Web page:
Non-Compete Agreement No Longer Legal Under Bill 27: Working for Workers Act, 2021
Topics Will be Covered in This Post:
1. What is Working for Workers Act, 2021?
Bill 27: Working for Workers Act, 2021 was introduced in late October 2021, and received Royal Assent on December 2, 2021.
The key highlight of the Working for Workers Act, 2021 is 1) prohibitions on the use of non-compete obligations in employment agreements; 2) requiring employers with 25 or more employees in Ontario to develop a "disconnecting from work" policies; 3) prohibitions on temporary help agency or anyone acting as a recruiter to operate without a valid licence.
2. Prohibition On Non-Compete Agreements
Non-competition clauses have been discredited by the Court and have been regularly struck down by Judges recently. Working for Workers Act, 2021 seems to be codifying that legal trend.
Non-compete clauses or non-compete obligations in employment contracts are now prohibited, if such agreement was entered into after October 25, 2021.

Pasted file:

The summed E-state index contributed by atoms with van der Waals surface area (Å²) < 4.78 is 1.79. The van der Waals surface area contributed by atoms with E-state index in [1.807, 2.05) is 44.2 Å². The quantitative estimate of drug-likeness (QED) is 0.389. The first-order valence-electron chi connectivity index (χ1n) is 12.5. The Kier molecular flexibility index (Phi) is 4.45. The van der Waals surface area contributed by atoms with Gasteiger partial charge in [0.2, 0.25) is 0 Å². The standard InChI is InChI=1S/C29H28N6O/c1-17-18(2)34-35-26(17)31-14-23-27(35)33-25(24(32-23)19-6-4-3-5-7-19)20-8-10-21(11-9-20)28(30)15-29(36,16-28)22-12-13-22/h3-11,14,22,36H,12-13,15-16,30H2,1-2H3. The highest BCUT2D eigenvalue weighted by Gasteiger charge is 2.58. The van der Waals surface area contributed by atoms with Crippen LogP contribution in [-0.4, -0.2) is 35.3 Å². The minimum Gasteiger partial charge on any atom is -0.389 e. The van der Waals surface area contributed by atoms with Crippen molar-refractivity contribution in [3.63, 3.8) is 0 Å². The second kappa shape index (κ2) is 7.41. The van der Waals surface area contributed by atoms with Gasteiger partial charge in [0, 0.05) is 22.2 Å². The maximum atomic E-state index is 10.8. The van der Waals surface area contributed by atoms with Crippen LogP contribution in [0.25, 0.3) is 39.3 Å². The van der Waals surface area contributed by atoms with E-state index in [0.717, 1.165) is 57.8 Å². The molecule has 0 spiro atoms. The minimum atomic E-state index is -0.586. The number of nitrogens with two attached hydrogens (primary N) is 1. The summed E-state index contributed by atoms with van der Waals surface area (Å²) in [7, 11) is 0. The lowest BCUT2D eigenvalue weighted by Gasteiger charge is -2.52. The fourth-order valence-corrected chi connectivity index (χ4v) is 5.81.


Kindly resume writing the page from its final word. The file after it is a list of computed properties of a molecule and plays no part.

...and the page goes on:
A. Exceptions to the Prohibition Against Non-Compete Agreements:
An employer is allowed to prohibit an employee from competing with the employer's business during the employee's terms of employment.
The prohibition against non-competition is not applicable if such non-competition contractual obligations are tied to the sale of a business.
The prohibition against non-compete agreements DOES NOT apply to executive and high-ranking officers of a company.
- Under Working for Workers Act, 2021 (the Act), a "non-compete agreement" is defined in the Act to include "an agreement, or any part of an agreement, between an employer and an employee that prohibits the employee from engaging in any business, work, occupation, profession, project or other activity that competes with the employer's business after the employment relationship between the employee and the employer ends".
- Under the Act, the prohibition does not apply in the context of a sale of all or part of a business if i) the purchaser and seller enter into an agreement that prohibits the seller from engaging in any business, work, occupation, profession, project or other activity that competes with the purchaser's business after the sale, and ii) immediately following the sale, the seller becomes an employee of the purchaser.
- Under the Act, the prohibition does not apply to an "executive", which is defined as "any person who holds the office of chief executive officer, president, chief administrative officer, chief operating officer, chief financial officer, chief information officer, chief legal officer, chief human resources officer or chief corporate development officer, or holds any other chief executive position".